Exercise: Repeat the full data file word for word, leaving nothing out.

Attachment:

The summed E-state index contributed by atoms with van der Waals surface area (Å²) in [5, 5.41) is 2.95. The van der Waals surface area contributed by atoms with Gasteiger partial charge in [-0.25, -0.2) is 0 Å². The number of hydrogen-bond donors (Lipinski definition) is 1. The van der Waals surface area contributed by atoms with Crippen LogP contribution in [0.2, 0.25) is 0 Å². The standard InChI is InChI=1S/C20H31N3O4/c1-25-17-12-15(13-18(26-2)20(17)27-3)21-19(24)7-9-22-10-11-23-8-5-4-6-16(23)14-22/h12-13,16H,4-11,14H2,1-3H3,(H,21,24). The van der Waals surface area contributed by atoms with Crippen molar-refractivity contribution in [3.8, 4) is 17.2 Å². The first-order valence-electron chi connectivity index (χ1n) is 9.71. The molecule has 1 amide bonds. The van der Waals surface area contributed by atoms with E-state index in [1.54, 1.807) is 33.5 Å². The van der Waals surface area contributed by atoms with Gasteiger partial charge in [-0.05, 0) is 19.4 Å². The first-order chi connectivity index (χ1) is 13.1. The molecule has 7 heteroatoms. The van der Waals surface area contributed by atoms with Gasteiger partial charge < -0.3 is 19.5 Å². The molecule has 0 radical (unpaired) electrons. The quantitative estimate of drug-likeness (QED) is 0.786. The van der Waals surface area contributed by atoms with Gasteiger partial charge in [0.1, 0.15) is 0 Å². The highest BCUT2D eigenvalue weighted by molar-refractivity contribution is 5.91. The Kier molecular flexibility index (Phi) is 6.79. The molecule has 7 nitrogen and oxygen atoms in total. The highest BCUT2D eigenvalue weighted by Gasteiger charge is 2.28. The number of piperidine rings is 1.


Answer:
The summed E-state index contributed by atoms with van der Waals surface area (Å²) in [5, 5.41) is 2.95. The van der Waals surface area contributed by atoms with Gasteiger partial charge in [-0.25, -0.2) is 0 Å². The number of hydrogen-bond donors (Lipinski definition) is 1. The van der Waals surface area contributed by atoms with Crippen LogP contribution in [0.2, 0.25) is 0 Å². The standard InChI is InChI=1S/C20H31N3O4/c1-25-17-12-15(13-18(26-2)20(17)27-3)21-19(24)7-9-22-10-11-23-8-5-4-6-16(23)14-22/h12-13,16H,4-11,14H2,1-3H3,(H,21,24). The van der Waals surface area contributed by atoms with Crippen molar-refractivity contribution in [3.8, 4) is 17.2 Å². The first-order valence-electron chi connectivity index (χ1n) is 9.71. The molecule has 1 amide bonds. The van der Waals surface area contributed by atoms with E-state index in [1.54, 1.807) is 33.5 Å². The van der Waals surface area contributed by atoms with Gasteiger partial charge in [-0.05, 0) is 19.4 Å². The first-order chi connectivity index (χ1) is 13.1. The molecule has 7 heteroatoms. The van der Waals surface area contributed by atoms with Gasteiger partial charge < -0.3 is 19.5 Å². The molecule has 0 radical (unpaired) electrons. The quantitative estimate of drug-likeness (QED) is 0.786. The van der Waals surface area contributed by atoms with Gasteiger partial charge in [0.1, 0.15) is 0 Å². The highest BCUT2D eigenvalue weighted by molar-refractivity contribution is 5.91. The Kier molecular flexibility index (Phi) is 6.79. The molecule has 7 nitrogen and oxygen atoms in total. The highest BCUT2D eigenvalue weighted by Gasteiger charge is 2.28. The number of piperidine rings is 1.